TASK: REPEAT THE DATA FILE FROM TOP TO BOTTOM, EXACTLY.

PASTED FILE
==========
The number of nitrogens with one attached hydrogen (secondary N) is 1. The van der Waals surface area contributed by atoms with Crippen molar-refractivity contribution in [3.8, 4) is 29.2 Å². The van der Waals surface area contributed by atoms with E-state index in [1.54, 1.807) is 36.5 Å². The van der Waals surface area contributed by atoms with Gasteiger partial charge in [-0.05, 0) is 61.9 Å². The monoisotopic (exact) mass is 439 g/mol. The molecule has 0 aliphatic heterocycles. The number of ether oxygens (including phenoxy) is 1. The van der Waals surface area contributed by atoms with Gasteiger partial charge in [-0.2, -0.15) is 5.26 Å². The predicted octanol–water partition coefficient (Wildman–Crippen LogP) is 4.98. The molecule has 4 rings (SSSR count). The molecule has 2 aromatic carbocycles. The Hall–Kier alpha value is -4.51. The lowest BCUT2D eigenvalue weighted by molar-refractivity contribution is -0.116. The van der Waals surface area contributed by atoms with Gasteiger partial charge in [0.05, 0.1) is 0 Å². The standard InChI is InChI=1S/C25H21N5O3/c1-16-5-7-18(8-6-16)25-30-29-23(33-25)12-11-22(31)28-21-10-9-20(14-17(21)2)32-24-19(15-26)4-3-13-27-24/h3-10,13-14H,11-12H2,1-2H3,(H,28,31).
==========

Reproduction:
The number of nitrogens with one attached hydrogen (secondary N) is 1. The van der Waals surface area contributed by atoms with Crippen molar-refractivity contribution in [3.8, 4) is 29.2 Å². The van der Waals surface area contributed by atoms with E-state index in [1.54, 1.807) is 36.5 Å². The van der Waals surface area contributed by atoms with Gasteiger partial charge in [-0.05, 0) is 61.9 Å². The monoisotopic (exact) mass is 439 g/mol. The molecule has 0 aliphatic heterocycles. The number of ether oxygens (including phenoxy) is 1. The van der Waals surface area contributed by atoms with Gasteiger partial charge in [-0.2, -0.15) is 5.26 Å². The predicted octanol–water partition coefficient (Wildman–Crippen LogP) is 4.98. The molecule has 4 rings (SSSR count). The molecule has 2 aromatic carbocycles. The Hall–Kier alpha value is -4.51. The lowest BCUT2D eigenvalue weighted by molar-refractivity contribution is -0.116. The van der Waals surface area contributed by atoms with Gasteiger partial charge in [0.05, 0.1) is 0 Å². The standard InChI is InChI=1S/C25H21N5O3/c1-16-5-7-18(8-6-16)25-30-29-23(33-25)12-11-22(31)28-21-10-9-20(14-17(21)2)32-24-19(15-26)4-3-13-27-24/h3-10,13-14H,11-12H2,1-2H3,(H,28,31).